Dynamical system theory shows that any network with cyclical dynamics may be modeled as a set of weakly coupled phase oscillators, so another line of research has been exploring this view of walking. Each oscillator may model a muscle, joint angle, or even a whole leg, and is coupled to some set of other oscillators. Often, these oscillators are thought to represent the central pattern generators underlying walking. These models have rich theory behind them, allow for some extensions based on sensory feedback, and can be fit to kinematics. However, they need to be heavily constrained to fit to data and by themselves make no claims on which gaits allow the animal to move faster, more robustly, or more efficiently.
Control-based models start with a simulation based some description of the animal’s anatomy and optimize control parameters to generate some behavior. These may be based on a musculoskeletal model, skeletal model, or even simply a ball and stick model. As these models generate locomotion by optimizing some metric, they can be used to explore the space of optimal locomotion behaviors under some assumptions. However, they typically do not generate plausible hypotheses on the neural coding underlying the behaviors and are typically sensitive to modeling assumptions.
Phenomenological models model the kinematics of walking directly by fitting a dynamical system, without postulating an underlying mechanism for how the kinematics are generated neurally. Such models can produce the most realistic kinematic trajectories and thus have been explored for simulating walking for computer-based animation. However, the lack of underlying mechanism makes it hard to apply these models to study the biomechanical or neural properties of walking.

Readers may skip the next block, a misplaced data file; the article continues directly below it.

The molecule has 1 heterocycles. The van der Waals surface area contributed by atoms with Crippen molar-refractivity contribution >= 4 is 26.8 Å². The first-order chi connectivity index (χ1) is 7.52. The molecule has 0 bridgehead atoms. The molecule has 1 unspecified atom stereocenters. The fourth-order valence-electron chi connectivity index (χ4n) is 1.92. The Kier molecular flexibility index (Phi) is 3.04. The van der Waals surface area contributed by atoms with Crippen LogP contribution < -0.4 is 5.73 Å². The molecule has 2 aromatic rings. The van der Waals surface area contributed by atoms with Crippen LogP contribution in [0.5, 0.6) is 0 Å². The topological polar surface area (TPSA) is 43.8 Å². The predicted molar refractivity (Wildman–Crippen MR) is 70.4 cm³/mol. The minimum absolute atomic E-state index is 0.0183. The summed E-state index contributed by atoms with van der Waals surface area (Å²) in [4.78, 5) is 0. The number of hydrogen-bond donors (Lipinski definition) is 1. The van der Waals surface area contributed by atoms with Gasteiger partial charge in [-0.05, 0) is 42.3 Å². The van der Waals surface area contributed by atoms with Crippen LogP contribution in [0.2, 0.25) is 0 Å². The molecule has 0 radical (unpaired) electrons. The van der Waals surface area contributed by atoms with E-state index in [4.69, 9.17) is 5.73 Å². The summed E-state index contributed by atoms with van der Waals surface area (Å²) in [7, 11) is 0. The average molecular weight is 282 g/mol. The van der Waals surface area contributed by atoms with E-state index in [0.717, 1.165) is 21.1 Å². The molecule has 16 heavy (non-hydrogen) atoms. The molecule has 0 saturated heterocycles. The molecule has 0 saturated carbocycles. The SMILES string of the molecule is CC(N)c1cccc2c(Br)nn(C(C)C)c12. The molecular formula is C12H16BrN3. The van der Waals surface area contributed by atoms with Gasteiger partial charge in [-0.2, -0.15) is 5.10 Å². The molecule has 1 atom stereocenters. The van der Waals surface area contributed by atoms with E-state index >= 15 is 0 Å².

Main article: Terrestrial locomotion
See also: Gait
Main article: Horse gait
The walk is a four-beat gait that averages about 4 miles per hour (6.4 km/h). When walking, a horse's legs follow this sequence: left hind leg, left front leg, right hind leg, right front leg, in a regular 1-2-3-4 beat. At the walk, the horse will always have one foot raised and the other three feet on the ground, save for a brief moment when weight is being transferred from one foot to another. A horse moves its head and neck in a slight up and down motion that helps maintain balance.
Ideally, the advancing rear hoof oversteps the spot where the previously advancing front hoof touched the ground. The more the rear hoof oversteps, the smoother and more comfortable the walk becomes. Individual horses and different breeds vary in the smoothness of their walk. However, a rider will almost always feel some degree of gentle side-to-side motion in the horse's hips as each hind leg reaches forward.